WHO AM I?
I am a graduate student in the philosophy program at Northwestern University. I am ABD, working on a dissertation in the philosophy of language and linguistics. Here is my CV.
The Grammar of Embedding Environments
Propositional attitude verbs and modal auxiliaries have certain syntactic subcategorizion requirements. A confluence of syntactic properties converge to create these environments, and decisions must be made regarding, for example, the differences between fully inflected and infinitival complements, the possible binding relations that are licensed, and the semantic effects (if any) of raising/control constructions, exceptional case marking, and null functional heads. Their integration with other elements of the inflectional component in complex embedding constructions reveal these requirements, which in turn provides insight into possible semantic denotations of the complements in these environments. (Cook (diss.))
Compositionality: Movement and Binding
Once binding by verbs is taken for granted, as I argue is a product of the above research, then a fruitful generalization becomes available. Specifically, a single, intensional functional application rule covers both cases of binding by verbs and quantifier movement and binding, allowing for explanations of inverse linking cases and Larson's Generalization not previously attempted. The distribution of possible binding configurations across intensional verbs provides additional insight into their locations in the makeup of the inflectional component of the syntax and some possible ways that syntactic features can be semantically realized. (Cook and Glanzberg (ms.), Cook (diss.))
Modality and Conditionals
Taking a broadly Kratzerian approach to the semantics of modals and conditionals, one interest of mine is the kinds of logics that imposing certain constraints on this system generates, such as a multi-agent doxastic logic in the case of epistemic modals. In addition, I am interested in the integration of tense and mood elements in complex embeddings, such as Tichý and Morgenbesser conditionals. While these examples arose initially as a criticism to the traditional Stalnaker-Lewis semantics, there are cases inspired by those that seem to generate wrinkles in Kratzer inspired analyses, as well. Studying these cases, specifically, the way tense and mood interact with modals embedded under conditionals, provides rich insight into the syntactic and semantic properties of these verbs and their respective environments. (Cook (2013), Cook (diss.))
Grounding and Explanation
One aspect of my work centers on providing an alternative understanding of Lewisian naturalness. Rather than defining relative naturalness according to a syntactic criteria, as Lewis does, I hope to make sense of relative naturalness according to an already understood grounding relation. I consider this, in some sense, a semantic interpretation of Lewisian naturalness. I hope this package can provide a better understanding of macro-level explanatory properties, such as those considered important in linguistics. In other work I argue that theory choice in semantics should be governed not only by empirical coverage, but explanatory adequacy, which I gloss as the ability of the theory to predict the data without arbitrary stipulations.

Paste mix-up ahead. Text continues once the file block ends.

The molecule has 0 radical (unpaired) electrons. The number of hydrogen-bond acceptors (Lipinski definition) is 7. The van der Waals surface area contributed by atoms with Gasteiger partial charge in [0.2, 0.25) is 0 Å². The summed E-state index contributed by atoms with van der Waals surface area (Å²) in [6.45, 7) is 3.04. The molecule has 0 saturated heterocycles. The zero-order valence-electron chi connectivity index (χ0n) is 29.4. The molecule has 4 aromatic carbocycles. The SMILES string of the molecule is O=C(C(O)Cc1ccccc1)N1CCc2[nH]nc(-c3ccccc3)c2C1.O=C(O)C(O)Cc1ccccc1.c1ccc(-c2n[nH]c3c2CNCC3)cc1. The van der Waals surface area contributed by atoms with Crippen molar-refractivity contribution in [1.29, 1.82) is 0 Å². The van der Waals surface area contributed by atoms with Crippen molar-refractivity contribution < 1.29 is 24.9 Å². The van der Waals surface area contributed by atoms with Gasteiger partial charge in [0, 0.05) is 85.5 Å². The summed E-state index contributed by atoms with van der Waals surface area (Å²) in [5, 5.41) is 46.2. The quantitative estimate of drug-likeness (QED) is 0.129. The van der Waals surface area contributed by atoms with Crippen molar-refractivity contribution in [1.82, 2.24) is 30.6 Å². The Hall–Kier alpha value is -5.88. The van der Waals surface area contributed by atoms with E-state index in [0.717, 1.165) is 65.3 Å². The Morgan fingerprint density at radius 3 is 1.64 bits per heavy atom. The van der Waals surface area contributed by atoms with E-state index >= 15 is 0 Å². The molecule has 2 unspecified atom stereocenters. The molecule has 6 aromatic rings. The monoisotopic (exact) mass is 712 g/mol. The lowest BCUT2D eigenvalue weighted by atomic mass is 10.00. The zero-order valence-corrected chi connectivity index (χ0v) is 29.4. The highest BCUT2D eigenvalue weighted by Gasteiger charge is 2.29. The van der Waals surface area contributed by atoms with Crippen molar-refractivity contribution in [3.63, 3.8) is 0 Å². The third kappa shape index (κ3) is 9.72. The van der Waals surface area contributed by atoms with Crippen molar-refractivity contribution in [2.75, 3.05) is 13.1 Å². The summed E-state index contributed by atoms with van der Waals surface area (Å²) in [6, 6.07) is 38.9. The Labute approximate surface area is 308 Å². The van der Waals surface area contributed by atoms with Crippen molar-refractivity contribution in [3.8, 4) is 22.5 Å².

(Cook (ms.a), Cook (ms.b), Cook (diss.))
Semantic Context Sensitivity
I am interested in what might be considered context-shifting operations, what have been called Kaplanian monsters. These operations would shift the reference of indexical elements from the speech context. I am interested in how these operations are represented in a system with worlds and times taken as basic types, where intensional environments are simulated by verbal binding configurations licensed by their respective subcategorization requirements. These requirements constrain the complement to a particular semantic type, which is then generated through the iterated application of the rule intensional function application. This type of system allows one to distinguish different roles for the speech context without restricting the analysis arbitrarily. The data is explained, and there is no sense in which "context" has been shifted. There are simply binding relations licensed by subcategorization requirements, which are facilitated in the semantics by a type-adjustment rule. Where indexical features are present, they are always resolved to the context of speech. (Cook (diss.))
2015 Logic I (Northwestern)
2015 Introduction to Philosophy (Lawrence)
2015 Introduction to Philosophy (Lawrence)
2014 Philosophy of Natural Science
2013 Minds and Machines
2013 Logic II
2012 Social Ethics
2011 Logic II
2010 Logic I
Cook (2013) Epistemic Modals and Common Ground. Inquiry 56 (2-3)
Note: please see penultimate draft, as Inquiry has some typesetting issues.
Cook (dissertation) The Schmentencite Foundations of Generative Grammar. Northwestern University: (est. Spring 2015).
Cook (manuscript a) The selection problem: What can metasemantics do for you?. Academia: in progress.
Cook (manuscript b) Naturalness and Grounds. Academia: in progress.
Cook and Glanzberg (manuscript) Binding, Composition, and Meaning from Structure: in progress.
Ezra is a very open person and is clearly enthusiastic of the material presented in class. Furthermore, he was successful in stimulating discussion, it made the sections a lot more lively.
Ezra does a great job simply as a philosopher.
Minds and Machines
Very good at explaining concepts, which is a godsend in a Philosophy course.
Ezra knows what he's talking about and is very enthusiastic about logic. He'll answer all the questions you have.
ezrajc [at] gmail [dot] com